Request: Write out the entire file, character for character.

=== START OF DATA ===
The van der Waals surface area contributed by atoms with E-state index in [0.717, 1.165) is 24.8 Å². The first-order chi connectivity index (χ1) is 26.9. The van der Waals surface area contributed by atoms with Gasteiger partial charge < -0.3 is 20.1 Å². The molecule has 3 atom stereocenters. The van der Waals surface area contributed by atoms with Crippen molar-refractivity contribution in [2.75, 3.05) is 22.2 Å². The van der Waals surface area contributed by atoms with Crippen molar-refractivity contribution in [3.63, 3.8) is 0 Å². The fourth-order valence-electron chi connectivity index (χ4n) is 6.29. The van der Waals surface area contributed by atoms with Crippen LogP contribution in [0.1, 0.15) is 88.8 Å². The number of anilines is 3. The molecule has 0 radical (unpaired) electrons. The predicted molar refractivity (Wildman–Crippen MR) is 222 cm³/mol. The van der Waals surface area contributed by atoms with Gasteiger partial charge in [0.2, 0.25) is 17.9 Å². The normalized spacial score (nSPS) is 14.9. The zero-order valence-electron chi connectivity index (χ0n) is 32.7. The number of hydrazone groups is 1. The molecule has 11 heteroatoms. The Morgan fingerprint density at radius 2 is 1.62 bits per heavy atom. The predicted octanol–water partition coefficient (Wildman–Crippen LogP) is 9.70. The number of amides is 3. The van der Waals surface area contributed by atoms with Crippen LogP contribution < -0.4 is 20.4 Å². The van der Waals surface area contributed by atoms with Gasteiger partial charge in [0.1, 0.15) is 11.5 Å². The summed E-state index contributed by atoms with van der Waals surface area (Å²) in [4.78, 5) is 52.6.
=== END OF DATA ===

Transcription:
The van der Waals surface area contributed by atoms with E-state index in [0.717, 1.165) is 24.8 Å². The first-order chi connectivity index (χ1) is 26.9. The van der Waals surface area contributed by atoms with Gasteiger partial charge < -0.3 is 20.1 Å². The molecule has 3 atom stereocenters. The van der Waals surface area contributed by atoms with Crippen molar-refractivity contribution in [2.75, 3.05) is 22.2 Å². The van der Waals surface area contributed by atoms with Crippen molar-refractivity contribution in [3.63, 3.8) is 0 Å². The fourth-order valence-electron chi connectivity index (χ4n) is 6.29. The van der Waals surface area contributed by atoms with Crippen LogP contribution in [0.1, 0.15) is 88.8 Å². The number of anilines is 3. The molecule has 0 radical (unpaired) electrons. The predicted molar refractivity (Wildman–Crippen MR) is 222 cm³/mol. The van der Waals surface area contributed by atoms with Gasteiger partial charge in [0.2, 0.25) is 17.9 Å². The normalized spacial score (nSPS) is 14.9. The zero-order valence-electron chi connectivity index (χ0n) is 32.7. The number of hydrazone groups is 1. The molecule has 11 heteroatoms. The Morgan fingerprint density at radius 2 is 1.62 bits per heavy atom. The predicted octanol–water partition coefficient (Wildman–Crippen LogP) is 9.70. The number of amides is 3. The van der Waals surface area contributed by atoms with Crippen LogP contribution < -0.4 is 20.4 Å². The van der Waals surface area contributed by atoms with Gasteiger partial charge in [0.1, 0.15) is 11.5 Å². The summed E-state index contributed by atoms with van der Waals surface area (Å²) in [4.78, 5) is 52.6.